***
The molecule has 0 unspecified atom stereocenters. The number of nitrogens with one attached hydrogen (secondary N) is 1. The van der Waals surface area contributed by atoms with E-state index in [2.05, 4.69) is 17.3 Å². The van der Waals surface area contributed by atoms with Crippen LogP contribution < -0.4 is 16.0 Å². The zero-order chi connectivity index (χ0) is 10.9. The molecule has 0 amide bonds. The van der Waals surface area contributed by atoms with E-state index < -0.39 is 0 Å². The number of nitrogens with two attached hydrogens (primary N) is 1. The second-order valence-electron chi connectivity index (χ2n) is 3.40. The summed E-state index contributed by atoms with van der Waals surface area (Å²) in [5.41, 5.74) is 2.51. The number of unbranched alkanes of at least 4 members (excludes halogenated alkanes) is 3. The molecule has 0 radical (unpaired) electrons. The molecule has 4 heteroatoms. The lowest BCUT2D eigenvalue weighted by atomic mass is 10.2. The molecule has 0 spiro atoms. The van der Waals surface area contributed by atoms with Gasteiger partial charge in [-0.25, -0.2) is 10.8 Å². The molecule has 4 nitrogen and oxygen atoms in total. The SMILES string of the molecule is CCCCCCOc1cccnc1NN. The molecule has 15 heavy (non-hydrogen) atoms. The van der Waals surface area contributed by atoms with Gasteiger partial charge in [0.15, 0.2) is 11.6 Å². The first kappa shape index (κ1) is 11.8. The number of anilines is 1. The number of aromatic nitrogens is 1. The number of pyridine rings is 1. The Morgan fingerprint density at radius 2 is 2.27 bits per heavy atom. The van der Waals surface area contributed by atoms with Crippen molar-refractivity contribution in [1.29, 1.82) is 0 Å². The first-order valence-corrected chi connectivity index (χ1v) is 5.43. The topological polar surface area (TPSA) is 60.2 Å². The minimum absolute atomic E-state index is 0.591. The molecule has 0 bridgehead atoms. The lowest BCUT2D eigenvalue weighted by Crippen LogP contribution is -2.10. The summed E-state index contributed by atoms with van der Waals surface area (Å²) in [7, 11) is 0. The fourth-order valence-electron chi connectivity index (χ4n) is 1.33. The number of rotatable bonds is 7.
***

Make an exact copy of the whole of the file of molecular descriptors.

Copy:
The molecule has 0 unspecified atom stereocenters. The number of nitrogens with one attached hydrogen (secondary N) is 1. The van der Waals surface area contributed by atoms with E-state index in [2.05, 4.69) is 17.3 Å². The van der Waals surface area contributed by atoms with Crippen LogP contribution < -0.4 is 16.0 Å². The zero-order chi connectivity index (χ0) is 10.9. The molecule has 0 amide bonds. The van der Waals surface area contributed by atoms with E-state index < -0.39 is 0 Å². The number of nitrogens with two attached hydrogens (primary N) is 1. The second-order valence-electron chi connectivity index (χ2n) is 3.40. The summed E-state index contributed by atoms with van der Waals surface area (Å²) in [5.41, 5.74) is 2.51. The number of unbranched alkanes of at least 4 members (excludes halogenated alkanes) is 3. The molecule has 0 radical (unpaired) electrons. The molecule has 4 heteroatoms. The lowest BCUT2D eigenvalue weighted by atomic mass is 10.2. The molecule has 0 spiro atoms. The van der Waals surface area contributed by atoms with Gasteiger partial charge in [-0.25, -0.2) is 10.8 Å². The molecule has 4 nitrogen and oxygen atoms in total. The SMILES string of the molecule is CCCCCCOc1cccnc1NN. The molecule has 15 heavy (non-hydrogen) atoms. The van der Waals surface area contributed by atoms with Gasteiger partial charge in [0.15, 0.2) is 11.6 Å². The first kappa shape index (κ1) is 11.8. The number of anilines is 1. The number of aromatic nitrogens is 1. The number of pyridine rings is 1. The Morgan fingerprint density at radius 2 is 2.27 bits per heavy atom. The van der Waals surface area contributed by atoms with Crippen molar-refractivity contribution in [1.29, 1.82) is 0 Å². The first-order valence-corrected chi connectivity index (χ1v) is 5.43. The topological polar surface area (TPSA) is 60.2 Å². The minimum absolute atomic E-state index is 0.591. The molecule has 0 bridgehead atoms. The lowest BCUT2D eigenvalue weighted by Crippen LogP contribution is -2.10. The summed E-state index contributed by atoms with van der Waals surface area (Å²) in [7, 11) is 0. The fourth-order valence-electron chi connectivity index (χ4n) is 1.33. The number of rotatable bonds is 7.